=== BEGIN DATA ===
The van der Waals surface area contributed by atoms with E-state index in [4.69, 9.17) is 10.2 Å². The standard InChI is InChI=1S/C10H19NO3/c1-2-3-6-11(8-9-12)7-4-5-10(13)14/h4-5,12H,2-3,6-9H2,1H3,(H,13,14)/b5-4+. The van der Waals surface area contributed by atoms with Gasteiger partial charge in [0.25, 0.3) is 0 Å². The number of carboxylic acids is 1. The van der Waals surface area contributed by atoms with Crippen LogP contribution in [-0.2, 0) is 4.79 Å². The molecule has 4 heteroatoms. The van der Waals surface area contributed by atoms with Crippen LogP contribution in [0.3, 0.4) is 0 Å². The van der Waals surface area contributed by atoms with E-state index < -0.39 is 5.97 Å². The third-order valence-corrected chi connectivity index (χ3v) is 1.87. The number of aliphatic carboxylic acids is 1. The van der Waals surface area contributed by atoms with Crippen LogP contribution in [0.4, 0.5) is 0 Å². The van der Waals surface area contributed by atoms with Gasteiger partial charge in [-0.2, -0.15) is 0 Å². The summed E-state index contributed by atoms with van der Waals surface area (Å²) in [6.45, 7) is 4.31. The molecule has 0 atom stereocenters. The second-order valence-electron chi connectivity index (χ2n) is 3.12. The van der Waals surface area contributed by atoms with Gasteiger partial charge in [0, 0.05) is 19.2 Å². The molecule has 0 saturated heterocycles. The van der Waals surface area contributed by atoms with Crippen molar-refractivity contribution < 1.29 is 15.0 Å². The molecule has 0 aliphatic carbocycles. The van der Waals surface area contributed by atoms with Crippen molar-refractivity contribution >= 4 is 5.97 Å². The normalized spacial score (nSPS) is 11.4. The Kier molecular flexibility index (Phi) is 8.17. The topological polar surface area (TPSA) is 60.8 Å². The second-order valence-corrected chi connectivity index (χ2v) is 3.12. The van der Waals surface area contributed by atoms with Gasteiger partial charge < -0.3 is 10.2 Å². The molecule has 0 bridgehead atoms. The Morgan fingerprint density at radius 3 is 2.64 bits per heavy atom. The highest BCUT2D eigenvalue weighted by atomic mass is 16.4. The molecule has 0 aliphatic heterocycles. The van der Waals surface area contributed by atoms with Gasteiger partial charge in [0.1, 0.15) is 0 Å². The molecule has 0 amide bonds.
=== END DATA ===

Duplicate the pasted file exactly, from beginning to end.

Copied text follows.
The van der Waals surface area contributed by atoms with E-state index in [4.69, 9.17) is 10.2 Å². The standard InChI is InChI=1S/C10H19NO3/c1-2-3-6-11(8-9-12)7-4-5-10(13)14/h4-5,12H,2-3,6-9H2,1H3,(H,13,14)/b5-4+. The van der Waals surface area contributed by atoms with Gasteiger partial charge in [0.25, 0.3) is 0 Å². The number of carboxylic acids is 1. The van der Waals surface area contributed by atoms with Crippen LogP contribution in [-0.2, 0) is 4.79 Å². The molecule has 4 heteroatoms. The van der Waals surface area contributed by atoms with Crippen LogP contribution in [0.3, 0.4) is 0 Å². The van der Waals surface area contributed by atoms with E-state index < -0.39 is 5.97 Å². The third-order valence-corrected chi connectivity index (χ3v) is 1.87. The number of aliphatic carboxylic acids is 1. The van der Waals surface area contributed by atoms with Crippen LogP contribution in [0.4, 0.5) is 0 Å². The van der Waals surface area contributed by atoms with Gasteiger partial charge in [-0.2, -0.15) is 0 Å². The summed E-state index contributed by atoms with van der Waals surface area (Å²) in [6.45, 7) is 4.31. The molecule has 0 atom stereocenters. The second-order valence-electron chi connectivity index (χ2n) is 3.12. The van der Waals surface area contributed by atoms with Gasteiger partial charge in [0, 0.05) is 19.2 Å². The molecule has 0 saturated heterocycles. The van der Waals surface area contributed by atoms with Crippen molar-refractivity contribution < 1.29 is 15.0 Å². The molecule has 0 aliphatic carbocycles. The van der Waals surface area contributed by atoms with Crippen molar-refractivity contribution >= 4 is 5.97 Å². The normalized spacial score (nSPS) is 11.4. The Kier molecular flexibility index (Phi) is 8.17. The topological polar surface area (TPSA) is 60.8 Å². The second-order valence-corrected chi connectivity index (χ2v) is 3.12. The van der Waals surface area contributed by atoms with Gasteiger partial charge < -0.3 is 10.2 Å². The molecule has 0 bridgehead atoms. The Morgan fingerprint density at radius 3 is 2.64 bits per heavy atom. The highest BCUT2D eigenvalue weighted by atomic mass is 16.4. The molecule has 0 aliphatic heterocycles. The van der Waals surface area contributed by atoms with Gasteiger partial charge in [0.1, 0.15) is 0 Å². The molecule has 0 amide bonds.